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Customers Loosen Their Purse Strings

Customers Loosen Their Purse Strings

Good news: San Francisco management consulting firm Kurt Salmon Associates is forecasting modest growth in restaurant sales through the end of January 2011. This might be right, because the latest data from the U.S. Department of Commerce shows a modest bump—0.4 percent—in the all-important disposable personal income number. Hey, maybe all that talk of a restaurant rebound is true.

We like the methodology that Kurt Salmon employs to come up with its predictions. The firm keeps track of consumers’ real-world restaurant spending, compares it to their stated intent to spend and makes projections from there. It’s especially good at interpreting data as consumers begin to switch ever-so-slightly from nondiscretionary spending on necessities to discretionary spending that includes things like restaurants meals.

In the short term, customers will be buying more of those meals, the firm says. It’s a growth trend Kurt Salmon first noticed back in the summer.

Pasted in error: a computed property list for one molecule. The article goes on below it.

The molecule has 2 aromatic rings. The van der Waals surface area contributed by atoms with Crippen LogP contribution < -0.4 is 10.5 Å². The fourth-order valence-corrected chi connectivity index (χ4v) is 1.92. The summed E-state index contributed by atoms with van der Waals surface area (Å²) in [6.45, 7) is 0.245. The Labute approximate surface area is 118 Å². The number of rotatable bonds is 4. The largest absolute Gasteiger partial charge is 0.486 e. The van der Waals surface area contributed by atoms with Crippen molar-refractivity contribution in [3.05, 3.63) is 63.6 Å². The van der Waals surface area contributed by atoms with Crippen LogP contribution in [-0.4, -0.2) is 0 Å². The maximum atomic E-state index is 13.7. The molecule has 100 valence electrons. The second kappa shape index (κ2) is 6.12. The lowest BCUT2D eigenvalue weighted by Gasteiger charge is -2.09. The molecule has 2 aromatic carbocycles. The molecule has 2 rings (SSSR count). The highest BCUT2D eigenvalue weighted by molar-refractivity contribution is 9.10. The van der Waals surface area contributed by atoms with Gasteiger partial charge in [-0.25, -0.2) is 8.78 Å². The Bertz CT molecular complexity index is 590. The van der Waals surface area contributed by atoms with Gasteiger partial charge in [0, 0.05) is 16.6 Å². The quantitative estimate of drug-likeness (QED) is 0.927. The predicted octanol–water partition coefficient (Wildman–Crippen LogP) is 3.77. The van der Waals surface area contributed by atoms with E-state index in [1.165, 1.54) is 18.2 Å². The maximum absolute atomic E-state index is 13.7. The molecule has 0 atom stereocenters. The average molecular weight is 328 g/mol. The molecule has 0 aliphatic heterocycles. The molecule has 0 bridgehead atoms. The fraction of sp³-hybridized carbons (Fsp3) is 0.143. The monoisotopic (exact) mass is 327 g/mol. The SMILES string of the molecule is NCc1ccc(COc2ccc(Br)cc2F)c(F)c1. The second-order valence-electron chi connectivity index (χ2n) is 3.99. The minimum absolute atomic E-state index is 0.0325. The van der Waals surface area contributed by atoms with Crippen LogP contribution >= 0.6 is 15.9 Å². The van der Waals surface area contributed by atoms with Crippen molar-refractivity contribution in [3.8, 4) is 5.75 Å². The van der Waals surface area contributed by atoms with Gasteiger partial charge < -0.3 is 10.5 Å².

“Consumers stated intentions will continue to oscillate as they sort out post-recession spending priorities,” says Todd Hooper, the company’s restaurant strategist. “Even with Christmas falling on a Saturday this year—which will hurt December sales a bit—recent consumer survey results coupled with strong numbers for Black Friday suggest modest continued growth in restaurant sales.”

Hey, after the last two years, a forecast of modest growth over the near term qualifies as a cause for celebration. But is Kurt Salmon right?

We’ll find out soon enough, of course, but the latest data on real disposable income per capita suggests that consumers do have a little bit more money to spend in restaurants than they had in previous months. October 2010 figures (the most recent available) from the U.S Department of Commerce’s Bureau of Economic Analysis shows that disposable personal income in October 2010 rose 0.4 percent, compared to a decrease of 0.1 percent in September 2010. Just as importantly, personal consumption expenditures rose 0.4 percent in October, too. That means consumers are willing to spend instead of save.

All of which tells us that the Kurt Salmon prediction may well be right. Given how poor things have gone for the restaurant industry—negative 1.4 percent growth overall in 2010,according to Techonmic—it’s nice to hear some positive news.

Plan accordingly.